Tuesday, September 22, 2009

Who's Looking Out For The Big Guy?

If we can get this "embed video" thingy to work we can have a chuckle and make a point about health care...

I had to fire my chiropractor over the health care issue yesterday. He decided it was a good idea to put one of those obnoxious yellow "Don't Tread on Me" flags--the one with the coiled snake on it--in his front office window. Well, don't tread on me, neither buddy. There are enough people in his field that I don't have to go to no teabagger to get my back worked on. My back is actually hurting today after having played hockey on it but I'll ice it down and grit my teeth until a find a new guy. When I told the receptionist yesterday I wouldn't be coming back and she asked me why, I pointed at the snake flag in the window and shrugged.  That said it all as far as I was concerned.  You shoulda seen the look on her face.  She asked, "Are you for real?" Now, I have to confess that I was a little taken aback at having had my very existence questioned but I recovered nicely. "Of course I am," I told her.

Jeannie and I were at a big health care town hall a couple of weeks ago and we got to see these moronic haters up close (in your face up-close when we got down to it, in fact) and a lot of them were waving that very flag with the snake on it. They were haters. I don't know what the whole "don't tread on me" thing is about. I know it has some historical significance but I'm too lazy to Google it. All I can say to this clown is, "If you want money for people with minds that hate, all I can tell you is buddy you have to wait..."

Anybody know a good chiropractor in the Farmington area?

Friday, September 4, 2009

Ernie Harwell

Ernie Harwell announced today that he has inoperable cancer.  Mr. Harwell was the play-by-play voice of the Detroit Tigers for over 40 years.  He is to Detroit what Vin Scully is to Los Angeles; what Harry Caray was to Chicago.  I've led a lucky life.  One of the reasons is that I got to know and I got to work with Ernie Harwell.  I wrote the following about him for the monthly column I write for my professional organization, the Detroit Sports Broadcasters Association:

I hope that when I die, if I get to go to Heaven, that when I get there Ernie Harwell will still be my friend.

I just heard the news and it made me think of so many things.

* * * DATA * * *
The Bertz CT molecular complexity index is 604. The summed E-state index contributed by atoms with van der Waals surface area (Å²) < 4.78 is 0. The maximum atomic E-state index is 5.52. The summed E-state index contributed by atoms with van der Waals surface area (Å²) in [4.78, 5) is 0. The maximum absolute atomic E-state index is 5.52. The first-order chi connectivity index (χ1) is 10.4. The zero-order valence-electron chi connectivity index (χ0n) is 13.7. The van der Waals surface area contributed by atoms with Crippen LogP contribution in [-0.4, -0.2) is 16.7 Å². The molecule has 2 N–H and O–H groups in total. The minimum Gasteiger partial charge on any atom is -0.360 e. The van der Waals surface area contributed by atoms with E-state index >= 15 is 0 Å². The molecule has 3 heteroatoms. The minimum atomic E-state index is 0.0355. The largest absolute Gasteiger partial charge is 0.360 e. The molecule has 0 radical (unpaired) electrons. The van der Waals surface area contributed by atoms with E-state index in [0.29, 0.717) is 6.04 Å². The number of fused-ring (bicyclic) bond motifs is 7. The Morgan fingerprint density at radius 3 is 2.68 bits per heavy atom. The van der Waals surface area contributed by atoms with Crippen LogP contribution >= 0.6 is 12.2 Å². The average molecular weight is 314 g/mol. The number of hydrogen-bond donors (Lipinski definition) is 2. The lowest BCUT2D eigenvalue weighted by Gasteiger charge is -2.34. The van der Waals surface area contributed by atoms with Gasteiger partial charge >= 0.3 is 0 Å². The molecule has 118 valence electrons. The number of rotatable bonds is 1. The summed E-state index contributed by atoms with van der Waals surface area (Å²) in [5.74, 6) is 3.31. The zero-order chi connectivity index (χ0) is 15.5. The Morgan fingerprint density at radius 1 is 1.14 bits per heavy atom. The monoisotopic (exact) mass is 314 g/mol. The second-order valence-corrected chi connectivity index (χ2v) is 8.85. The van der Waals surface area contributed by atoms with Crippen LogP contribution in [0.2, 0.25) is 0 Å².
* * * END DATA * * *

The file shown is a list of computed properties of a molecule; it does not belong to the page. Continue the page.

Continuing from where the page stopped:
The first was about Ernie’s courage. I heard him being interviewed this morning and he talked about how he’s ready for the next adventure God has in store for him. He sounded so totally at ease. I don’t know of too many people who could take in stride the news that they had inoperable cancer, but that’s just what Ernie is doing.

I thought about how I got to drive Ernie from his place in the suburbs to our Christmas party at Sinbad’s and back last December and how those couple of hours that I got to talk baseball with him made the day about the best day I’d had all year.

I thought about his asking during that drive what the DSBA was up to these days and I thought about the check he wrote right there in the car for our grant fund after I told him our primary function now is to raise money to support high school broadcasting programs and young broadcasting students and I thought about how he made me promise not to tell anyone about it and so I didn’t.

I thought about the story I told about Ernie at that same party. The same one I always tell about him. How, when I was just starting out, when I was just 22, when I was covering the second Tigers game of my career, Ernie came up to me while I was standing near the cage and stuck out his hand and introduced himself to me: “Hi, I’m Ernie Harwell,” and how I thought to myself, “Well, duh.” And then I thought, “Dude, you’re talking to Ernie Harwell. Ernie freaking Harwell! I was just a kid and he made me feel like a big shot. I’ll never forget that. That was the moment I stopped worrying about fitting in when it came to covering Big Leaguers. If my being there was good enough for Ernie Harwell…

I thought about how he announced one night during a Tigers broadcast that Jeannie and I had become parents that day. In so doing, he did the impossible. He made the best day of our lives, the day our Laura was born, even better.

A few months ago, Ernie called me at home to pass along a web address he thought might help me find that elusive next broadcasting job. I was out and Laura took the call. I took Laura to the ballgame the other day. When Detroit gave up six runs before recording an out I told her that based on my experience we could safely leave at that point but we wound up staying to the bitter end. On the way out we passed Ernie’s statue. I said, “Look, Laura. It’s Ernie Harwell.” Laura said, “He must be pretty important to have his own statue. Wow, he called our house.” So there’s Mr. Harwell, making another generation of Kincaides’ feel like big shots.

I love you, Ernie. Thanks for everything.